After housing, improving early childhood education and literacy were cornerstones of Kotek’s campaign for governor. She also promised increased school funding, especially for summer programs to help students recover from learning interrupted by COVID-19 school closures. For teachers and school staff, she promised better working conditions and said she’d harness state resources to address workforce shortages.

She championed the Early Literacy Success Initiative, investing nearly $145 million in grant programs to help schools and nonprofits pay for new reading curriculum, tutoring and teacher training in reading methods proven to boost literacy for all kids.

It was part of a record $10.2 billion in funding for schools passed during the session, but none of the extra money was directed to summer school. Community groups and schools told the Capital Chronicle without additional money during the summer, they had to cut field trips, the number of hours of classes offered each day or had to cut programs entirely. The record funding was also not enough to stave off a three-week teacher strike in November in the state’s largest school district –  Portland Public Schools – as well as staff and salary cuts in the state’s second-largest district, Salem-Keizer. Leaders in both districts said a lack of state funding contributed to difficult choices regarding teacher pay and looming layoffs.

A third focus of her campaign was behavioral health and addiction. In her inaugural speech, Kotek pledged to strengthen connections across the state and deliver results on behavioral health and addiction care, among other things.

After the first legislative session, Kotek signed bills to make opioid overdose reversal medication more available, expand fentanyl drug education in public schools and start a 40-cent phone line tax for the 988 state hotline and mobile crisis response teams that help people in crises. More recently, Kotek prodded Oregon’s Medicaid insurers to put $25 million of their profits toward four youth addiction residential projects across the state that will add another 100 beds to the system.

Kotek told the Capital Chronicle she didn’t previously understand the depth of the challenges facing the mental health and addiction treatment system.

“I see in 2024 the type of focus we had on housing and homelessness for behavioral health,” she said. “Now that we’ve gotten our feet under us, now that we understand what’s going on with the Oregon Health Authority, we have more work to do there and I think that will be the primary focus for next year.”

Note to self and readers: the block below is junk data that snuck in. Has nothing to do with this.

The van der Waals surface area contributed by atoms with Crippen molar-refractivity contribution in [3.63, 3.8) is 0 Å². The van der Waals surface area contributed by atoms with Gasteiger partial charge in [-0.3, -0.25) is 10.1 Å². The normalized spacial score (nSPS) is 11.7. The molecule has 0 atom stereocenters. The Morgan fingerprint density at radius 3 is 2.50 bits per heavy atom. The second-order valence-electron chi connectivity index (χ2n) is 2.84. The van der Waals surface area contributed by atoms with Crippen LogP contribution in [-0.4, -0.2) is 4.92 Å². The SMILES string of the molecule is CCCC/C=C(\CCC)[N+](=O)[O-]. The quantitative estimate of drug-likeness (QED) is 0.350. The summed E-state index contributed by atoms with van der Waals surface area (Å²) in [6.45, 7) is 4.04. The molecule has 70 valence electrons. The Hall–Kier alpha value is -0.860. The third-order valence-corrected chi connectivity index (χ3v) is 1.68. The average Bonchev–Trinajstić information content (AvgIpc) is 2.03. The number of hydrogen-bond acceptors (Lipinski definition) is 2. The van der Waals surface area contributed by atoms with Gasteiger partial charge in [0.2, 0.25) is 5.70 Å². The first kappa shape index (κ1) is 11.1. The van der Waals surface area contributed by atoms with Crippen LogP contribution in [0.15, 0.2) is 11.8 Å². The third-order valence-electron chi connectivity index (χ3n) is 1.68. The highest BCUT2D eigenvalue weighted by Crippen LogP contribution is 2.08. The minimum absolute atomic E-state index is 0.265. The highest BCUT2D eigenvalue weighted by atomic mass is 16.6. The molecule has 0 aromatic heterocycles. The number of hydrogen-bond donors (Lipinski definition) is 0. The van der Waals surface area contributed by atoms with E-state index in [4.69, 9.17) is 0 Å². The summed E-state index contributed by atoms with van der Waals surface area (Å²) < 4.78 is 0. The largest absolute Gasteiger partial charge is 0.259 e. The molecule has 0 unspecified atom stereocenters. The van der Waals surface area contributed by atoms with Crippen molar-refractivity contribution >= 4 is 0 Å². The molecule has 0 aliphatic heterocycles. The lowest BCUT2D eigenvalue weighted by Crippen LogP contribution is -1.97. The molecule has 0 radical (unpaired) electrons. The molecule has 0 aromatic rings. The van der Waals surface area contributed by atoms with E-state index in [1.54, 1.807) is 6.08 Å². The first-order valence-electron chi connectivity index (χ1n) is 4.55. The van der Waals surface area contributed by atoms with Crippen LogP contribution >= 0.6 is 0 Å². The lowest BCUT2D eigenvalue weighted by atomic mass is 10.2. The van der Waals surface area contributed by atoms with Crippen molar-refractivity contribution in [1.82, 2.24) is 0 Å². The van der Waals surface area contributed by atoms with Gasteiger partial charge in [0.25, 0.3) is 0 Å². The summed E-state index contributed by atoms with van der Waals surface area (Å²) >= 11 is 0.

Former Gov. Brown focused on the environment and criminal justice, both of which have taken a lower priority under Kotek. She promised that once in office she’d protect existing state laws meant to reduce greenhouse gas emissions and address the threat of climate change and would ensure the continued future of the Oregon Department of Environmental Quality’s Clean Fuels Program and the Climate Protection Plan. Oregon’s second highest court recently ruled in favor of natural gas utilities seeking to invalidate the state’s landmark climate program. The environmental quality department is working with the Oregon Department of Justice on making changes or appealing the ruling.

During the legislative session, Kotek championed the $90 million Climate Resilience Package including more than a dozen measures aimed at boosting carbon sequestration in forests and farmlands and leveraging federal funding to make clean energy more affordable for homes and businesses.

Kotek also vowed to direct more state money to people in northeast Oregon who are facing well water contamination from farm fertilizers, food processors and animal manure. She visited residents in Morrow County on her One Oregon Tour in May and discussed directing more than $6 million to the Oregon Health Authority and Morrow and Umatilla counties for public health staff, water testing, water delivery and special water filters. Kotek set the expectation that all well users would have their water tested by September, but by early October the Oregon Health Authority had tested about one-third of wells used by households in the counties.

As a candidate for governor, Kotek advocated stronger gun control laws after a shooting at a Bend grocery store during the 2022 campaign.

She signed House Bill 2005 to ban ghost guns, which are untrackable, favored by criminals and easier to sell and buy illegally. But that bill was watered down amid the GOP-led Senate walkout, and Democratic lawmakers killed language that would have raised the minimum age to purchase most firearms from 18 to 21 years and allowed local agencies to ban firearms on government-owned property.

Poor polling

Kotek narrowly won her election in 2022, capturing 47% of the vote in a three-way race with former House Minority Leader Christine Drazan and former Democratic state Sen. Betsy Johnson, who ran as a nonaffiliated candidate. She won a majority of the vote in just seven counties, propelled to victory by deep-blue Multnomah County.

Those narrow margins meant that from the start she had a lot of work to do to convince Oregonians, especially those in rural conservative areas, that she would be a governor for the whole state. Kotek spent much of the year on the road, meeting local leaders in visits to every county.

It’s been an uphill battle. The national polling firm Morning Consult rated her as the nation’s least popular governor in April and July, though she surpassed Mississippi Gov. Tate Reeves and climbed to 49th in popularity in the most recent poll released in October.

She remains unfazed about her poor polling, saying Oregonians will understand what she’s doing as she continues to work hard.

“I believe in our state,” Kotek said. “I don’t believe we’re a divided state as much as people think we are. We have very different opinions on how to solve problems sometimes, but people are just like, ‘Yeah, we got to fix things. Post-pandemic, people are in a different mindset of ‘let’s just let’s just figure things out. Let’s stop fighting about stuff.’”

Oregon Capital Chronicle reporters Alex Baumhardt and Ben Botkin contributed reporting to this story.

Julia ShumwayJulia Shumway has reported on government and politics in Iowa and Nebraska, spent time at the Bend Bulletin and most recently was a legislative reporter for the Arizona Capitol Times in Phoenix. An award-winning journalist, Julia most recently reported on the tangled efforts to audit the presidential results in Arizona.